Rosalinda 14.2hh TB x ~ 31yrs, same home since a 4yr old, enjoyed an active life bringing delight to all that were privileged to ride her. She never ailed throughout her life and was a shining example of a true competition pony. Ridden by mother and then going on to teach both children the ropes. She was lucky to have had the same home all her life, she was pampered and treasured and in turn gave back 110%. A good doer, sound in wind and limb. Every year above 26 was a bonus and each day she would greet you with a welcoming whinny; the day she didn’t was the one that was dreaded. That day arrived and she was sick; off her food, her weight dropped considerably within the week and not even rich lush grass could tempt her. She was sullen, her heart was telling she’d had enough and a promise was made not to let her suffer an agonising death. Arrangements were made for Monday morning and that weekend was spent shedding lots of tears saying goodbyes. Part of her had already gone and she was a shadow of her former self. She died with dignity and the minute she laid down all her pain was gone and that magnificent animal had gone to her final resting place. She will remain in our hearts forever.

Yonkers  16.3hh Dutch Warmblood Gelding~ imported from Holland as an unbroken 4yr old backed and ridden to top competition level proving to be a talented horse in his given sphere. A super temperament and a true gentleman in every way with a pure heart of gold. Diagnosed with Navicular Syndrome, a progressive disease early in his career; he was managed on painkillers and remedial shoeing, undergoing extensive surgery in a bid to manage his pain levels. A prisoner in his stable and unable to express natural behaviour. Sadly at the age of 8yrs a decision was made to release him from this life and let him go to the big stable in the sky. A big brave lionhearted horse that will never be forgotten.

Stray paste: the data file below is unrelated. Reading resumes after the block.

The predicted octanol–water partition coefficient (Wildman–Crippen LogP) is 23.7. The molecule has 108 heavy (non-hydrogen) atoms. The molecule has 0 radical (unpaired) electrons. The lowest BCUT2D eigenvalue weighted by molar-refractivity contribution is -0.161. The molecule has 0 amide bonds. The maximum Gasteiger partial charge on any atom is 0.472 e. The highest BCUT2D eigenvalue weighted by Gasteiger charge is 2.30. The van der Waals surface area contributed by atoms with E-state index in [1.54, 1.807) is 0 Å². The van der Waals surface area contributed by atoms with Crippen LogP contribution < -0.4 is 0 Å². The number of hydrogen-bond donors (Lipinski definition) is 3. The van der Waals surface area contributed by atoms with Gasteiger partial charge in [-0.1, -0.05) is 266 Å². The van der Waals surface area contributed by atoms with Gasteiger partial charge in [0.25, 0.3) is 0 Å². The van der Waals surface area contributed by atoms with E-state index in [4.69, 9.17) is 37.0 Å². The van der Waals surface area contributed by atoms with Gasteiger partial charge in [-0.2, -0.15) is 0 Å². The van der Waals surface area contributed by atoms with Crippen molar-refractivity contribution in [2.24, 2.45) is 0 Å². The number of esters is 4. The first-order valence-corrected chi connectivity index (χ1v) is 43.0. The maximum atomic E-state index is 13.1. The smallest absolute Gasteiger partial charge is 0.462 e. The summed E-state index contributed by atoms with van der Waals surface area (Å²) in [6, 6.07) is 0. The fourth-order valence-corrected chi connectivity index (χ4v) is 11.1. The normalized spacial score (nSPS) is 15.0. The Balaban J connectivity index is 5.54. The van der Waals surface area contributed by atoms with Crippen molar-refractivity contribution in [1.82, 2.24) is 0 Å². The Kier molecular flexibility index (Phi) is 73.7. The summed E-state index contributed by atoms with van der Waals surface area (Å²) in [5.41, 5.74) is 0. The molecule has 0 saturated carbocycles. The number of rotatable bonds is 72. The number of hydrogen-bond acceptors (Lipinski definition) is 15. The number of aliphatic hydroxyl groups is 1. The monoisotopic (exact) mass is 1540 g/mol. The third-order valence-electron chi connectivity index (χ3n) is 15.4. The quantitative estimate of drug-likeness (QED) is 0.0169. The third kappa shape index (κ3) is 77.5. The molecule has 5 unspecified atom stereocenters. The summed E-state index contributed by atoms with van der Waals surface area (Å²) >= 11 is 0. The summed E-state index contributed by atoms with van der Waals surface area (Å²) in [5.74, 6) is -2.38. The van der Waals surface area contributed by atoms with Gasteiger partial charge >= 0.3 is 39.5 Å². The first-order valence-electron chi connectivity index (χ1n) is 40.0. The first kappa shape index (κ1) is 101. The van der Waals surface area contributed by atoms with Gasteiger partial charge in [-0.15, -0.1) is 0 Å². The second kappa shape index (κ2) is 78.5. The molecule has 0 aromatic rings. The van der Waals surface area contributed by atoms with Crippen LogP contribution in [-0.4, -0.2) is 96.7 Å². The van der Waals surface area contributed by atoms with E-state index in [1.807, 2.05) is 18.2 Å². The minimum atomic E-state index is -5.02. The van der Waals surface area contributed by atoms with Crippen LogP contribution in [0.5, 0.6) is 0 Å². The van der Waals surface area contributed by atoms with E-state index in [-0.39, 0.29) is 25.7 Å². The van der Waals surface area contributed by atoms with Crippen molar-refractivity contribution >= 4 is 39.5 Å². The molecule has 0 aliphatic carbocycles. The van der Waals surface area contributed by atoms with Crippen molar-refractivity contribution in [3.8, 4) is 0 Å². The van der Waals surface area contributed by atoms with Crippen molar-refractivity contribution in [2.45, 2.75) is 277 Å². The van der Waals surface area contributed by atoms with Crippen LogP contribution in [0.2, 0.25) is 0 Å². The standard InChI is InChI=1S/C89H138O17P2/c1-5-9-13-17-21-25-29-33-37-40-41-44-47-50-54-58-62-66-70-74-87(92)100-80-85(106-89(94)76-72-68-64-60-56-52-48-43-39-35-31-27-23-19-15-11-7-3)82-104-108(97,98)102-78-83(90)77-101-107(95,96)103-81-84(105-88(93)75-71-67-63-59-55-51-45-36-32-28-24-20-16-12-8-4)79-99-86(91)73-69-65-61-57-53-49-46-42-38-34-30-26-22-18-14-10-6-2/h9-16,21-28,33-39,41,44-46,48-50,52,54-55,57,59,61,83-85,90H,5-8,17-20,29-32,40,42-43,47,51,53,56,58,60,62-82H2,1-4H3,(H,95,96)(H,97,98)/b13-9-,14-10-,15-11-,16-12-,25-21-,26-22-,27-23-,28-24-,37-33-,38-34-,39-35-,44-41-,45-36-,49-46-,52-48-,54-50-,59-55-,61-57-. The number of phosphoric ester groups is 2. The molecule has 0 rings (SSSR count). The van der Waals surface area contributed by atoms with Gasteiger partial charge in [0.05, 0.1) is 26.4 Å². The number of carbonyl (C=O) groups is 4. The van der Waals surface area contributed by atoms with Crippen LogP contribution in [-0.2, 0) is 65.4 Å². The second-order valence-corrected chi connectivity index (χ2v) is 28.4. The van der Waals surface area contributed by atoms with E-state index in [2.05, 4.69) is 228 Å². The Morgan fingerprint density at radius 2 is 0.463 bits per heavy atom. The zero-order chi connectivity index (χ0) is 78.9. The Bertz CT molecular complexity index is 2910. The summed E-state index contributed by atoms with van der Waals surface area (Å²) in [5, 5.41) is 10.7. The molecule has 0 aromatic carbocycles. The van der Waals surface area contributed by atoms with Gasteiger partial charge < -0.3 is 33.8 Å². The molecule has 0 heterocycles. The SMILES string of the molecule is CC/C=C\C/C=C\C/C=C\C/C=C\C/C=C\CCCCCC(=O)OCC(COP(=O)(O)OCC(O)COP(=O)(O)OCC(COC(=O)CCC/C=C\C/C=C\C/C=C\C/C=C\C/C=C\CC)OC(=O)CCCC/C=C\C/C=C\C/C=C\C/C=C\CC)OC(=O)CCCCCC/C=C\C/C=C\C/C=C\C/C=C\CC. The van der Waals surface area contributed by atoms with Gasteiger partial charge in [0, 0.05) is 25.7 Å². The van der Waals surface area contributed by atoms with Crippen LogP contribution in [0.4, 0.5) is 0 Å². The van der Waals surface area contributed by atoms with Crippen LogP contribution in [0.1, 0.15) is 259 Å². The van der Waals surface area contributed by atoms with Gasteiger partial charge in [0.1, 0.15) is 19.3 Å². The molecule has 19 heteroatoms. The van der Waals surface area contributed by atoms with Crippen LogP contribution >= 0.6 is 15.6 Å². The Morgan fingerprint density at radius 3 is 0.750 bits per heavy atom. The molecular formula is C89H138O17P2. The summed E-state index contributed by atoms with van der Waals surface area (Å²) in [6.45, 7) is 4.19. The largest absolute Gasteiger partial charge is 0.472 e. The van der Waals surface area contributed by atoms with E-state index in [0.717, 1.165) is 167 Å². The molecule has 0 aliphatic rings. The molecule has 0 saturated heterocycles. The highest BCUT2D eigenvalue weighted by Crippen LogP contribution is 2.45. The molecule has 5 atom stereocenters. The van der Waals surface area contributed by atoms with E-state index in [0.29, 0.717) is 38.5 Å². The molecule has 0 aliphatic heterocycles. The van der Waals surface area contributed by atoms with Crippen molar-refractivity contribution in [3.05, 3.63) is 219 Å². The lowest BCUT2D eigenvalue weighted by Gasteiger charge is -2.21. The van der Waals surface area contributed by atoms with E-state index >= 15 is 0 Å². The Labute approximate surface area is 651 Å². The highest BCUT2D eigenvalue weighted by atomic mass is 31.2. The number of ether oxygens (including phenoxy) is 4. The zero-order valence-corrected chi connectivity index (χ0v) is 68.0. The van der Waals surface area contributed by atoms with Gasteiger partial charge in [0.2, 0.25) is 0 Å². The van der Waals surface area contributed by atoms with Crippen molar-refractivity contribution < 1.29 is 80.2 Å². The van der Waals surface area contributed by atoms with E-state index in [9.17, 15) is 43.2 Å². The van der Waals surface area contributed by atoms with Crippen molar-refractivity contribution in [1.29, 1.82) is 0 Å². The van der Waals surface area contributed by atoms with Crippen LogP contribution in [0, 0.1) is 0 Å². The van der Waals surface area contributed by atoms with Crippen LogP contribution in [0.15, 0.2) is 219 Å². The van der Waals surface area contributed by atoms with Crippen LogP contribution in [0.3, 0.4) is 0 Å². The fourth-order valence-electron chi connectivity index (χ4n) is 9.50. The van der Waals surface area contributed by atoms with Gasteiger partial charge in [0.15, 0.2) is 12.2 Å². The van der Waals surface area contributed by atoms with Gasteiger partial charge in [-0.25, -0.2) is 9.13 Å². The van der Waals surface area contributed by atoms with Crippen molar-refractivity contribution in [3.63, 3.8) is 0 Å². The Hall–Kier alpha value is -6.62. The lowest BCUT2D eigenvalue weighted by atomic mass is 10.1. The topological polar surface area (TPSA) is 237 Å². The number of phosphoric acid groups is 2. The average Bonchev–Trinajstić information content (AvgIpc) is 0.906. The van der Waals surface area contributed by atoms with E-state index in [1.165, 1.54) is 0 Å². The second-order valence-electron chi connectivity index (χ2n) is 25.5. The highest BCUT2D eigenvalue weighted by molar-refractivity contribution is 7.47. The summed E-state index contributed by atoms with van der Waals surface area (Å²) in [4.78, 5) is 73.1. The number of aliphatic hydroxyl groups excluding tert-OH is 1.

Methods of Euthanasia

Lethal Injection administered by a Veterinary Surgeon a cocktail of barbiturates which are injected direct into a vein; usually the horse is given a sedative first.

Pistol bullet this can be done by an end of life services professional.

Both methods are humane, instant and completely painless.

Discuss these options with your Veterinary Surgeon not forgetting that you will need to plan the disposal of the body afterwards. A domesticated horse is classed as a pet and can be buried on your own land; however Government legislation may prevent you from burying at a particular site so it is advisable to check with your local authority. There are regulations that will have to be adhered to with regards to depth, natural watercourse and drainage etc.

You may want to consider having your horse cremated; this will cost around £600 -£900 on top of euthanasia fees; again this is a personal choice.

Being prepared in advance will give you the courage to take responsibility making the difficult decision to do the right thing for all the right reasons.

HAPPA provides a service offering emotional support guiding you through should the difficult time arise. If you wish, an Equine Inspector to come and literally hold your hand, we are only a phone call away, do not hesitate to ask.